Jaye Martin 03Jaye Martin is a specialist adviser who joined Co-operative Development Scotland this summer. Here she shares her experience of what it’s like to work at Scotland’s co-operative and employee-owned enterprise development organisation.

It’s already six months into my new role as a CDS specialist adviser, focussing on collaborative business models, so now is as good a time as any to pause for a moment and take stock of my top five experiences so far in what has been an exciting and challenging few months.


 1. The CDS Collaboration Prize

PrintThis has been a revelation for me as I’d never been involved behind the scenes of a competition before – unless you count making up a quiz sheet for Comic Relief to sell around my village when I was 12! We were overwhelmed with the quality of the collaborative ideas contained in the applications this year and it’ll be a valuable learning experience for me to be involved in the strategy sessions for the winners when they take place in due course. Excitingly, we are poised to announce our winners shortly so watch this space…


2. New consortia

We support so many groups of businesses and communities across Scotland in exploring and formalising their ideas for collaboration and I love the variety this work provides. To mention only a few of the new collaborations we’ve advised so far this year: Destination Stirling, the new tourism group supported by Stirling Council, Scottish Enterprise and VisitScotland; Scottish Mountain Biking Consortium, a group of like-minded businesses committed to developing the best family mountain biking experiences, packages and solutions in Scotland; and Community of Raasay Retail Association (CORRA), the community group behind the purchase of the only shop on Raasay.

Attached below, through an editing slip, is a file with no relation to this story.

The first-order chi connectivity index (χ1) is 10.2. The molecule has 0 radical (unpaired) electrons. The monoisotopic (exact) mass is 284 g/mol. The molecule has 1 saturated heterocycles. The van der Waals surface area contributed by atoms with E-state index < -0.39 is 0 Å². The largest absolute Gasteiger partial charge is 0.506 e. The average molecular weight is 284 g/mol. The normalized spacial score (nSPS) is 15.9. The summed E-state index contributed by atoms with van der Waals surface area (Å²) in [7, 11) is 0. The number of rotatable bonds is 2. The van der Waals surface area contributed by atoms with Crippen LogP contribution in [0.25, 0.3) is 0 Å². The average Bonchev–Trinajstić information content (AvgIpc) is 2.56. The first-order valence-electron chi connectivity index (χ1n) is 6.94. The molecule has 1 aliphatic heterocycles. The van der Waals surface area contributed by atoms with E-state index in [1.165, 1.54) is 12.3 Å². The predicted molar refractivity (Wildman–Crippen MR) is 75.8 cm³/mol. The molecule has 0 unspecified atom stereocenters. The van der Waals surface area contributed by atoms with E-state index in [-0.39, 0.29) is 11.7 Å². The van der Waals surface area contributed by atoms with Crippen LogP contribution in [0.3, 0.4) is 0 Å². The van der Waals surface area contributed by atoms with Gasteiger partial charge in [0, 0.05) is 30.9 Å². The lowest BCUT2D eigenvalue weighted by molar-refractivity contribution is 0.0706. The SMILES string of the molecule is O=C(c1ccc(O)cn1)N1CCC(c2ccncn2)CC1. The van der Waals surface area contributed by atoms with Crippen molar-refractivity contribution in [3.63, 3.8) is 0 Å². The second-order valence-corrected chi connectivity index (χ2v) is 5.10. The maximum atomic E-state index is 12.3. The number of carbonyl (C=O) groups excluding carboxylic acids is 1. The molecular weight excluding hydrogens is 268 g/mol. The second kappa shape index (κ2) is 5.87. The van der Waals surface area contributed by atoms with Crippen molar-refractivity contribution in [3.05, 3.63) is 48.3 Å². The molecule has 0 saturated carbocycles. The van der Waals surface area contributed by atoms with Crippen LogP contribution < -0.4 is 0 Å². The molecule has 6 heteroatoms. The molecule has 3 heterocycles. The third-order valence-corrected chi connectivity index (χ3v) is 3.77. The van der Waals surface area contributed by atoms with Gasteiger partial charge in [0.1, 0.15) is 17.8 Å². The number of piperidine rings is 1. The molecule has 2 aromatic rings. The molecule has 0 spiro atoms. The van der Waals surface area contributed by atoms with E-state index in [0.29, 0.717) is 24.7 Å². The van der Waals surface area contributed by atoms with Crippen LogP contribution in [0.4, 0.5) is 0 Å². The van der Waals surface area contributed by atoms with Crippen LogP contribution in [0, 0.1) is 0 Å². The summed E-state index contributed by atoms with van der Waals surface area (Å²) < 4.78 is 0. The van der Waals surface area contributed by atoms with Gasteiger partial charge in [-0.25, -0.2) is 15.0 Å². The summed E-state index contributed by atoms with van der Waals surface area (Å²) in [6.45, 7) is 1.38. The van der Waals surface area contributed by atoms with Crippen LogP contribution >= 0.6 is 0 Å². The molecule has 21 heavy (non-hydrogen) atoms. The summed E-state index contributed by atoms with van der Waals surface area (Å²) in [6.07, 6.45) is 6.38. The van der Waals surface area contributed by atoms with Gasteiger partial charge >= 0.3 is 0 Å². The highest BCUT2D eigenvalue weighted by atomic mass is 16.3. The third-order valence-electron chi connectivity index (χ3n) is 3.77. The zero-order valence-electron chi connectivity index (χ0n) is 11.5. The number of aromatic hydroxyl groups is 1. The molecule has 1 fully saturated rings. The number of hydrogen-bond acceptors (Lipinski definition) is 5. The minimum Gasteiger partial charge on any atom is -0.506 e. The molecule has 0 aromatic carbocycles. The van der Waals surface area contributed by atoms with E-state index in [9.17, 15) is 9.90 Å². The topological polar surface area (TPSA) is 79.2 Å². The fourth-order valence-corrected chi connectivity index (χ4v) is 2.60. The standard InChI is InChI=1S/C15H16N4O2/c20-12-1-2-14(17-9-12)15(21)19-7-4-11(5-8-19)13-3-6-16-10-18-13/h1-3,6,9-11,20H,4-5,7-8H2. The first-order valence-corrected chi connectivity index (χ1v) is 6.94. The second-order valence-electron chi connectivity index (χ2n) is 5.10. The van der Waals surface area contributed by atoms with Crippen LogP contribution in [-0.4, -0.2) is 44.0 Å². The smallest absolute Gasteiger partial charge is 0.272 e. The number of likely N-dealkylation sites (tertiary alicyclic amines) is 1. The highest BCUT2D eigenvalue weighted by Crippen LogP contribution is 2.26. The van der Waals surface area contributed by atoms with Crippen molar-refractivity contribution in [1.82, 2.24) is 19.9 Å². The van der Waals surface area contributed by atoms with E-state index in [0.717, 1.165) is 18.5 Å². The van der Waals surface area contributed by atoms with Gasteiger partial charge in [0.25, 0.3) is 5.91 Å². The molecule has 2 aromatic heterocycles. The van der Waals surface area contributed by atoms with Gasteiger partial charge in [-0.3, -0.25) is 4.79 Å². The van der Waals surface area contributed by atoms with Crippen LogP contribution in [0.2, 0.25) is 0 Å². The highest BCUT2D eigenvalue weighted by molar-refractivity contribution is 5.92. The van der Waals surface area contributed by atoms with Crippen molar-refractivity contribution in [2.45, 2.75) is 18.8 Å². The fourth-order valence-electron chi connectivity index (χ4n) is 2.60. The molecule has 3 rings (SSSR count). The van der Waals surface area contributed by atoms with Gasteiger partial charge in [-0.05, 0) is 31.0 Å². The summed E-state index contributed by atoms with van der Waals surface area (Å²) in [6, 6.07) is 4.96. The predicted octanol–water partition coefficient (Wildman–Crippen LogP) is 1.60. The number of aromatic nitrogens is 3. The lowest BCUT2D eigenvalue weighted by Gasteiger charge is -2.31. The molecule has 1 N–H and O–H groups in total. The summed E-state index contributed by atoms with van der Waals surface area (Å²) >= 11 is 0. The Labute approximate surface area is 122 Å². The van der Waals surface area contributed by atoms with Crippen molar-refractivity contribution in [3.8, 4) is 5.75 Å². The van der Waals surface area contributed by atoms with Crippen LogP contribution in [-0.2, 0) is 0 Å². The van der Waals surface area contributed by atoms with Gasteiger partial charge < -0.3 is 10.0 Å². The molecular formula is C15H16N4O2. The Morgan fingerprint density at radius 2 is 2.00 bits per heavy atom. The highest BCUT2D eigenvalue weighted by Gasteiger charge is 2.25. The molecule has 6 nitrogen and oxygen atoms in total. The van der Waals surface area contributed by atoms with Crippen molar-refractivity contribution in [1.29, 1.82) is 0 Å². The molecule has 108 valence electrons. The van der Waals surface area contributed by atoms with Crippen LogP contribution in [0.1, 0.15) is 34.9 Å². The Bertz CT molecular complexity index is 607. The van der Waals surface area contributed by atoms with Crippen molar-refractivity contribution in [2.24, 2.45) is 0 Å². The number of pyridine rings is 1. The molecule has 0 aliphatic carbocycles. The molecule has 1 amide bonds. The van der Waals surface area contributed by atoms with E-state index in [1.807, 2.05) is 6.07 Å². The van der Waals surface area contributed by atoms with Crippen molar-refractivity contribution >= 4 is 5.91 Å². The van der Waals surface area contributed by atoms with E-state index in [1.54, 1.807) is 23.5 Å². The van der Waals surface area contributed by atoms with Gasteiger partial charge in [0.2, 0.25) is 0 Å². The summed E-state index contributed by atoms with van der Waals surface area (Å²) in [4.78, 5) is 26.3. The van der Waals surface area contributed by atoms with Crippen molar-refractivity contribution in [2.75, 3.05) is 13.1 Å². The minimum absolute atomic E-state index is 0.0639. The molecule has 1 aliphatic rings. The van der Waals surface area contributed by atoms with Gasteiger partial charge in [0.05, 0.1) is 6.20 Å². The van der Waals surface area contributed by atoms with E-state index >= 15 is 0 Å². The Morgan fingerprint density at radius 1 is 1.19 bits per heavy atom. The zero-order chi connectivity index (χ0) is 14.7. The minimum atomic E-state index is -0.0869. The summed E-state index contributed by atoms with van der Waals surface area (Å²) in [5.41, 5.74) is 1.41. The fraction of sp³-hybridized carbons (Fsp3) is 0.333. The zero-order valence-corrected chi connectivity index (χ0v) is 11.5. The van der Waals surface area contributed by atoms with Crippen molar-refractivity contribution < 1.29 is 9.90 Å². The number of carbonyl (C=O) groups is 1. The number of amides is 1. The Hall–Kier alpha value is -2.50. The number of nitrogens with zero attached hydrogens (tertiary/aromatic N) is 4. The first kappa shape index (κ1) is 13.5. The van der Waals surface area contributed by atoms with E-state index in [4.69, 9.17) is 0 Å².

3. Community shares

On my second day at CDS, I attended our Advisory Board session on ‘Community Shares – Realising the Potential’. Of great interest was a presentation by Hugh Rolo of the Community Shares Unit in England. Their newly launched dedicated web platform for community share issues, Microgenius, is a potential game-changer for this growing sector. We are seeing increasing interest in community co-operatives in Scotland, particularly in relation to renewable energy generation (wind, hydro) and broadband projects.


4. Tweeting

Another revelation. Somewhere between dinosaur and sceptic when it came to social media,CDS Twitter I can now see the real value in tweeting, blogging and their ilk – there is the potential to strike up dialogue with like-minded individuals and organisations and to spread the word about co-operative business models. Follow me @CDSjaye and us @cdscotland to find out more!


5. Collective Futures workshop

I was pleased to be asked to present on the consortium co-operative model at one of the Collective Futures workshops. This is an exploratory project to define the nature and form of co-operative business models used by designer/makers to sustain and grow their creative businesses. The project is itself a collaboration between Gray’s School of Art, University of the West of Scotland, Glasgow School of Art and a selection of residents who are practising designers/makers from all over Scotland. I was (unsurprisingly) impressed at the creativity used to facilitate the discussion on collectives, particularly the ‘mood boards’ which caused much hilarity (one included a photo of Katy Perry being blasted into outer space) but also revealed inner thoughts about the pros and cons of collaboration.

And as for my top moment outwith CDS…? It has to be when a boy from Dunblane lifted the Wimbledon trophy on that oven-hot day in July. Let’s hope the next six months are just as exciting!